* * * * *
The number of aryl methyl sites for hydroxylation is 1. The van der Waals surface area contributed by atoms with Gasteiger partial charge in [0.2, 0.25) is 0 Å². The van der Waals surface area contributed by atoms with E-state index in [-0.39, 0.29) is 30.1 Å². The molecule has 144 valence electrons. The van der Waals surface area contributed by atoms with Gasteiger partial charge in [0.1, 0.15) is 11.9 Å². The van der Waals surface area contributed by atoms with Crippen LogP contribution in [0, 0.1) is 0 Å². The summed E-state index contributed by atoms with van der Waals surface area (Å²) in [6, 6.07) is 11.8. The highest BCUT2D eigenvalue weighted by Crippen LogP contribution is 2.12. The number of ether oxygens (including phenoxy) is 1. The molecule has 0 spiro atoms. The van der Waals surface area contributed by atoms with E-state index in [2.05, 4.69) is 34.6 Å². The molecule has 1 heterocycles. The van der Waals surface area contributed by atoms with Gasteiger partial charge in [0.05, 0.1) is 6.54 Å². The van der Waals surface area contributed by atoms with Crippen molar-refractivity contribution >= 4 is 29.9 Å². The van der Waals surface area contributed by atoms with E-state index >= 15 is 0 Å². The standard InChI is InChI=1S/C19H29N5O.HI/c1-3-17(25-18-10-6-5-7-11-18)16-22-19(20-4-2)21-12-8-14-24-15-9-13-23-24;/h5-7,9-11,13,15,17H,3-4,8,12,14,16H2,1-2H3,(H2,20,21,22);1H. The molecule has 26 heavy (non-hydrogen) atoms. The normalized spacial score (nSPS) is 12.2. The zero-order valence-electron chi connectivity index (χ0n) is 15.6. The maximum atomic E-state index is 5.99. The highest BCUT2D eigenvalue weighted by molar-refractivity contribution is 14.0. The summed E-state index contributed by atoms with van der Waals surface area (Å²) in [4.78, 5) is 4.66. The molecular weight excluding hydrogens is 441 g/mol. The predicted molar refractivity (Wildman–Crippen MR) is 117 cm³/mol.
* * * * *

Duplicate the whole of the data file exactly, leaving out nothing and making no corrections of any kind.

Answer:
The number of aryl methyl sites for hydroxylation is 1. The van der Waals surface area contributed by atoms with Gasteiger partial charge in [0.2, 0.25) is 0 Å². The van der Waals surface area contributed by atoms with E-state index in [-0.39, 0.29) is 30.1 Å². The molecule has 144 valence electrons. The van der Waals surface area contributed by atoms with Gasteiger partial charge in [0.1, 0.15) is 11.9 Å². The van der Waals surface area contributed by atoms with Crippen LogP contribution in [0, 0.1) is 0 Å². The summed E-state index contributed by atoms with van der Waals surface area (Å²) in [6, 6.07) is 11.8. The highest BCUT2D eigenvalue weighted by Crippen LogP contribution is 2.12. The number of ether oxygens (including phenoxy) is 1. The molecule has 0 spiro atoms. The van der Waals surface area contributed by atoms with E-state index in [2.05, 4.69) is 34.6 Å². The molecule has 1 heterocycles. The van der Waals surface area contributed by atoms with Gasteiger partial charge in [0.05, 0.1) is 6.54 Å². The van der Waals surface area contributed by atoms with Crippen molar-refractivity contribution >= 4 is 29.9 Å². The van der Waals surface area contributed by atoms with E-state index >= 15 is 0 Å². The standard InChI is InChI=1S/C19H29N5O.HI/c1-3-17(25-18-10-6-5-7-11-18)16-22-19(20-4-2)21-12-8-14-24-15-9-13-23-24;/h5-7,9-11,13,15,17H,3-4,8,12,14,16H2,1-2H3,(H2,20,21,22);1H. The molecule has 26 heavy (non-hydrogen) atoms. The normalized spacial score (nSPS) is 12.2. The zero-order valence-electron chi connectivity index (χ0n) is 15.6. The maximum atomic E-state index is 5.99. The highest BCUT2D eigenvalue weighted by molar-refractivity contribution is 14.0. The summed E-state index contributed by atoms with van der Waals surface area (Å²) in [4.78, 5) is 4.66. The molecular weight excluding hydrogens is 441 g/mol. The predicted molar refractivity (Wildman–Crippen MR) is 117 cm³/mol.